Global warming’s impact on the drought and wildfires
This afternoon, I testified before the House Committee on Culture, Recreation and Tourism on their Interim Charge to "Study the effects the drought and wildfires have had on tourism and recreation in Texas. Make recommendations for ways to prevent future losses." Here is my written testimony:
This afternoon, I testified before the House Committee on Culture, Recreation and Tourism on their Interim Charge to “Study the effects the drought and wildfires have had on tourism and recreation in Texas. Make recommendations for ways to prevent future losses.” Here is my written testimony:
“My name is Luke Metzger and I am the Director of Environment Texas, a statewide citizen-funded advocate for clean air, clean water and open spaces.
The drought and wildfires have caused significant harm to tourism and recreation in this state. One of my favorite places in central Texas – the Lost Pines of Bastrop State Park – was nearly wiped out by wildfires. The drought – the worst since 1789 – has drained almost every reservoir in the state to less than 60% full, leading many Texans to stay home rather than spend time and money at an empty lake or dry river. This has clearly caused significant harm to our economy and to our parks system.
Drought and wildfires are of course natural events that Texas has seen before and will continue to deal with. However, according to Texas State Climatologist John Neilsen-Gammon, who serves under Gov. Perry and who was first appointed by George W. Bush, the recent drought and wildfires were made worse because human caused global warming. According to Dr. Nielsen-Gammon, who is an atmospheric scientist at Texas A&M, “global warming accounted for about 1 F of excess heat. Warmer temperatures lead to greater water demand, faster evaporation, and greater drying-out of potential fuels for fire. Thus, the impacts of the drought were enhanced by global warming, much of which has been caused by man.”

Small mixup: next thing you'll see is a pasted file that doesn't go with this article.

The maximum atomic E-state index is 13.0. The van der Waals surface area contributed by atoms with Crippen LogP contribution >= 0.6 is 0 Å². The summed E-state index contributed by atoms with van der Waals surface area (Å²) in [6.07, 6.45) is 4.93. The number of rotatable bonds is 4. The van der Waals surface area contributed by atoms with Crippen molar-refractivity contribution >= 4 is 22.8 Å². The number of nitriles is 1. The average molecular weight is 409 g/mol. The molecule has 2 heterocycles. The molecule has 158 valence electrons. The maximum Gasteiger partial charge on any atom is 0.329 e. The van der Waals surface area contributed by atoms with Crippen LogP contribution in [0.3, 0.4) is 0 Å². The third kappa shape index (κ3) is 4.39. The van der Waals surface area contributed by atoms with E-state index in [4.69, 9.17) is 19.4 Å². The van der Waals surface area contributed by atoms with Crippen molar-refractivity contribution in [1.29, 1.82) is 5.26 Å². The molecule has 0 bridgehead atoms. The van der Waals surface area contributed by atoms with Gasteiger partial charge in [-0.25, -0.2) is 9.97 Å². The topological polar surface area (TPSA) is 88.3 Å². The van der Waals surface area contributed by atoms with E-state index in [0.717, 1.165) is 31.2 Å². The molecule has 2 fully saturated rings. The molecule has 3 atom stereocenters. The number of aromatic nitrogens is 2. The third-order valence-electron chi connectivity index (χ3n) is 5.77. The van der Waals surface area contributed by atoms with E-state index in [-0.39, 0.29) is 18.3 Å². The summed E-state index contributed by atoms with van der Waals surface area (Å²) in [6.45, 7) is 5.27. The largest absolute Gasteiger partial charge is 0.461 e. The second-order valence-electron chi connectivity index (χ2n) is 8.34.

1 degree of extra heat might not sound like much, but according to scientists, it’s enough to cause a 350% increase in acres burned during a wildfire. Left unchecked, global warming is going to cause even more damage to Texas, both to tourism and recreation, but also to human life.
The Texas Legislature has taken some steps to reduce global warming pollution, including setting goals for renewable energy and energy efficiency. But more must be done to reduce pollution from power plants, industry and cars and trucks and promote cleaner alternatives including wind, solar, advanced biofuels, fuel efficient and electric vehicles and public transportation.
Global warming’s not the only thing to blame for low lake levels. Another major factor is wasteful use of water by cities, agriculture, the electric power sector, and oil and gas companies. In their State Water plan, the Texas Water Development Board has identified a number of water conservation strategies that can help keep water in our rivers and lakes for recreational and wildlife needs. The Legislature should fund these strategies.”
Executive Director, Environment Texas
As the executive director of Environment Texas, Luke is a leading voice in the state for clean air, clean water, clean energy and open space. Luke has led successful campaigns to win permanent protection for the Christmas Mountains of Big Bend; to compel Exxon, Shell and Chevron Phillips to cut air pollution at three Texas refineries and chemical plants; and to boost funding for water conservation, renewable energy and state parks. The San Antonio Current has called Luke "long one of the most energetic and dedicated defenders of environmental issues in the state." He has been named one of the "Top Lobbyists for Causes" by Capitol Inside, received the President's Award from the Texas Recreation and Parks Society for his work to protect Texas parks, and was chosen for the inaugural class of "Next Generation Fellows" by the Robert S. Strauss Center for International Security and Law at UT Austin. Luke, his wife, son and daughters are working to visit every state park in Texas.